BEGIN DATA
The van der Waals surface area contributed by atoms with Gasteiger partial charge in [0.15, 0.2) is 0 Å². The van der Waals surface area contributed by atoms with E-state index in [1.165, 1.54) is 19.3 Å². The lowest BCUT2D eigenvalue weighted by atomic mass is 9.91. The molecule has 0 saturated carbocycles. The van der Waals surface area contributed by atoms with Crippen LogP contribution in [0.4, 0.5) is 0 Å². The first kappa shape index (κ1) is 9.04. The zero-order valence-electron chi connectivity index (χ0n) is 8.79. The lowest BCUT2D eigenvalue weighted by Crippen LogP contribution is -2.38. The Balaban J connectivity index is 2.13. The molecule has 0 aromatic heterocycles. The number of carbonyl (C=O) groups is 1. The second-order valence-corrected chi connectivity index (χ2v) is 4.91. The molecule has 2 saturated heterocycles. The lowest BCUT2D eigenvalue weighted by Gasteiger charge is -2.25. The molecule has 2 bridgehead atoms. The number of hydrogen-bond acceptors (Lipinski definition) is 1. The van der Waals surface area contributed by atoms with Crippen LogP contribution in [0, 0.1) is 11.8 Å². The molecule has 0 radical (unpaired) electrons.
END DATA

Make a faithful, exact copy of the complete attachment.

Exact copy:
The van der Waals surface area contributed by atoms with Gasteiger partial charge in [0.15, 0.2) is 0 Å². The van der Waals surface area contributed by atoms with E-state index in [1.165, 1.54) is 19.3 Å². The lowest BCUT2D eigenvalue weighted by atomic mass is 9.91. The molecule has 0 saturated carbocycles. The van der Waals surface area contributed by atoms with Crippen LogP contribution in [0.4, 0.5) is 0 Å². The first kappa shape index (κ1) is 9.04. The zero-order valence-electron chi connectivity index (χ0n) is 8.79. The lowest BCUT2D eigenvalue weighted by Crippen LogP contribution is -2.38. The Balaban J connectivity index is 2.13. The molecule has 0 aromatic heterocycles. The number of carbonyl (C=O) groups is 1. The second-order valence-corrected chi connectivity index (χ2v) is 4.91. The molecule has 2 saturated heterocycles. The lowest BCUT2D eigenvalue weighted by Gasteiger charge is -2.25. The molecule has 2 bridgehead atoms. The number of hydrogen-bond acceptors (Lipinski definition) is 1. The van der Waals surface area contributed by atoms with Crippen LogP contribution in [0, 0.1) is 11.8 Å². The molecule has 0 radical (unpaired) electrons.